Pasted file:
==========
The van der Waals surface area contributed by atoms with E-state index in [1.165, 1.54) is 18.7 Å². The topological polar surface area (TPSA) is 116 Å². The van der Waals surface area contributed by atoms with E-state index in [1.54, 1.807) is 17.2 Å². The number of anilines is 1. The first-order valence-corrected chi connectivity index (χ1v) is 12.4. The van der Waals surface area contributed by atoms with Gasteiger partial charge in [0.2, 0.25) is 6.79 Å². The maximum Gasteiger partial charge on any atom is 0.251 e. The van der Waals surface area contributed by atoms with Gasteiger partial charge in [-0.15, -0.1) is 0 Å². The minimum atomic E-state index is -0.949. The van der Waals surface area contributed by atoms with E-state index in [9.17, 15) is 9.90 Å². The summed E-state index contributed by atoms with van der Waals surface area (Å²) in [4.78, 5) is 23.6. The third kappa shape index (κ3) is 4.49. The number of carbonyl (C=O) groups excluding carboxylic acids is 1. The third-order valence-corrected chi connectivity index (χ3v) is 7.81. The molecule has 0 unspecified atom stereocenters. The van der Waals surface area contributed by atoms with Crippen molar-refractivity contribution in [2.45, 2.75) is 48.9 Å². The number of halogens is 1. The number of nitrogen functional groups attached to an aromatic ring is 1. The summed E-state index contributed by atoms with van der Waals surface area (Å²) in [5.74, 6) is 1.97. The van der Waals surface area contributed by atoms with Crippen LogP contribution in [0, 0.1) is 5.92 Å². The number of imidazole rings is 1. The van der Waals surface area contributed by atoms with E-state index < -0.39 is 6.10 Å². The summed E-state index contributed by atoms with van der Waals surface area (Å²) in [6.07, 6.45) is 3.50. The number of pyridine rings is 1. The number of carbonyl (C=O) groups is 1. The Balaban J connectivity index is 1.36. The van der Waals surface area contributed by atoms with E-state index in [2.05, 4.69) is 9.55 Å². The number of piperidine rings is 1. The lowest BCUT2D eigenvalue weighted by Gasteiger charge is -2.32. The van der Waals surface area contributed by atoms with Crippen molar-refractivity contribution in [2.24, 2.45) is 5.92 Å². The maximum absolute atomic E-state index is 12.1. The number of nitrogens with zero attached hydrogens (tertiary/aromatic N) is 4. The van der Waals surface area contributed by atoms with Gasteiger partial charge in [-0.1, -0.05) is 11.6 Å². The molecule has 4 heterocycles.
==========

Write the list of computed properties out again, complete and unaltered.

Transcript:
The van der Waals surface area contributed by atoms with E-state index in [1.165, 1.54) is 18.7 Å². The topological polar surface area (TPSA) is 116 Å². The van der Waals surface area contributed by atoms with E-state index in [1.54, 1.807) is 17.2 Å². The number of anilines is 1. The first-order valence-corrected chi connectivity index (χ1v) is 12.4. The van der Waals surface area contributed by atoms with Gasteiger partial charge in [0.2, 0.25) is 6.79 Å². The maximum Gasteiger partial charge on any atom is 0.251 e. The van der Waals surface area contributed by atoms with Gasteiger partial charge in [-0.15, -0.1) is 0 Å². The minimum atomic E-state index is -0.949. The van der Waals surface area contributed by atoms with E-state index in [9.17, 15) is 9.90 Å². The summed E-state index contributed by atoms with van der Waals surface area (Å²) in [4.78, 5) is 23.6. The third kappa shape index (κ3) is 4.49. The number of carbonyl (C=O) groups excluding carboxylic acids is 1. The third-order valence-corrected chi connectivity index (χ3v) is 7.81. The molecule has 0 unspecified atom stereocenters. The van der Waals surface area contributed by atoms with Crippen molar-refractivity contribution in [2.45, 2.75) is 48.9 Å². The number of halogens is 1. The number of nitrogen functional groups attached to an aromatic ring is 1. The summed E-state index contributed by atoms with van der Waals surface area (Å²) in [5.74, 6) is 1.97. The van der Waals surface area contributed by atoms with Crippen LogP contribution in [0, 0.1) is 5.92 Å². The number of imidazole rings is 1. The van der Waals surface area contributed by atoms with E-state index < -0.39 is 6.10 Å². The summed E-state index contributed by atoms with van der Waals surface area (Å²) in [6.07, 6.45) is 3.50. The number of pyridine rings is 1. The number of carbonyl (C=O) groups is 1. The Balaban J connectivity index is 1.36. The van der Waals surface area contributed by atoms with E-state index in [2.05, 4.69) is 9.55 Å². The number of piperidine rings is 1. The lowest BCUT2D eigenvalue weighted by Gasteiger charge is -2.32. The van der Waals surface area contributed by atoms with Crippen molar-refractivity contribution in [2.24, 2.45) is 5.92 Å². The maximum absolute atomic E-state index is 12.1. The number of nitrogens with zero attached hydrogens (tertiary/aromatic N) is 4. The van der Waals surface area contributed by atoms with Gasteiger partial charge in [-0.1, -0.05) is 11.6 Å². The molecule has 4 heterocycles.